Japanese Textile



Textiles offer a fascinating and revealing reflection of any society and this is particularly applicable in case of Japanese textiles. Starting with the modern age when Japan augmented its urbanization; textiles have served the purpose of acting as an emblem of social status and position. The style, color motif and shape of the garment effectively depict the tradition and culture of Japan and at the same time also provides personalized information about an individual.

History of Japanese Textile In 1869 the capital of Japan was shifted from Kyoto to Tokyo and from this time onwards the Nishijin weaving tradition seemed threatened with extinction. Though it had a negative impact on the weaving industry and consequently on the entire economy of Kyoto but the Nishijin weavers exhibited a remarkable spirit and flexibility in preserving their own craft and soon enough highly developed weaving technology and equipment was introduced.

The industry again started to grow along with Japan's new capitalist economy by 1890 when the Nishijin weavers embraced and applied modern technology to their own ancient and original textile art.

The textile art of Japan particularly reached an epitome of excellence by exhibiting a cultural distinction and remarkable artistic skill in the Edo and succeeding Meiji periods (1868 - 1912).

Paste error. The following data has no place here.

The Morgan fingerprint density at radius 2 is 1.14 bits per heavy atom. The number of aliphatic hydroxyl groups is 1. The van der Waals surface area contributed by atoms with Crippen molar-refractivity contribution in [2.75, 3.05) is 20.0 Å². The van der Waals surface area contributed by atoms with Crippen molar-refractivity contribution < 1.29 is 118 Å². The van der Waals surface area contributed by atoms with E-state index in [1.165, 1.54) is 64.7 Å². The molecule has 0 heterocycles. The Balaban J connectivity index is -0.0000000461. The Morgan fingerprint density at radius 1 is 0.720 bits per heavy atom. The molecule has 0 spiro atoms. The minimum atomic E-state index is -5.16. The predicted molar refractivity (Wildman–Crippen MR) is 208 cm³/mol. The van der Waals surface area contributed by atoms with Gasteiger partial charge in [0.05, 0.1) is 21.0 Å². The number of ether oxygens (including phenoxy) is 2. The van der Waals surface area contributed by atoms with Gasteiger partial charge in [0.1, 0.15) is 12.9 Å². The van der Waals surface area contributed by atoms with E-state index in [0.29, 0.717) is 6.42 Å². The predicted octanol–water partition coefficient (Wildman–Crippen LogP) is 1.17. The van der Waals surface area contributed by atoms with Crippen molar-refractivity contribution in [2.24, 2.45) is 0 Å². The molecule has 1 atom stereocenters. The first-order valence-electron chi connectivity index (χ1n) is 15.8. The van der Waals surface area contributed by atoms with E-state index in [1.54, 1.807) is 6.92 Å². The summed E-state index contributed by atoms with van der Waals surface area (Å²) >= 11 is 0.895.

Exclusive Japanese Textile Japanese textiles present an extraordinary and extensive collection of textiles. The rich heritage of Japanese textiles gets reflected through its traditional textiles like the kimono which is the traditional Japanese garment for men, women and children or the haori which is typical formal Japanese overcoat or obi which is a hand woven Japanese belt or sash tied around the waist or the fukusa which is an elaborately decorated and beautiful piece of cloth used for wrapping a gift while presenting it formally.

Exclusive Japanese Textile Art Tsujigahana textiles which belong to the period of fourteenth and early seventh century often reflect the epitome of excellence in Japanese Textile Art

Tsujigahana textiles which were extremely creative and beautiful depicts the diverse changes in the history of Japan and these textiles were mainly utilized for making clothes, banners and such other items. The ornamental lavishness of the later Edo period often gets reflected through the best pieces of tsujigahana.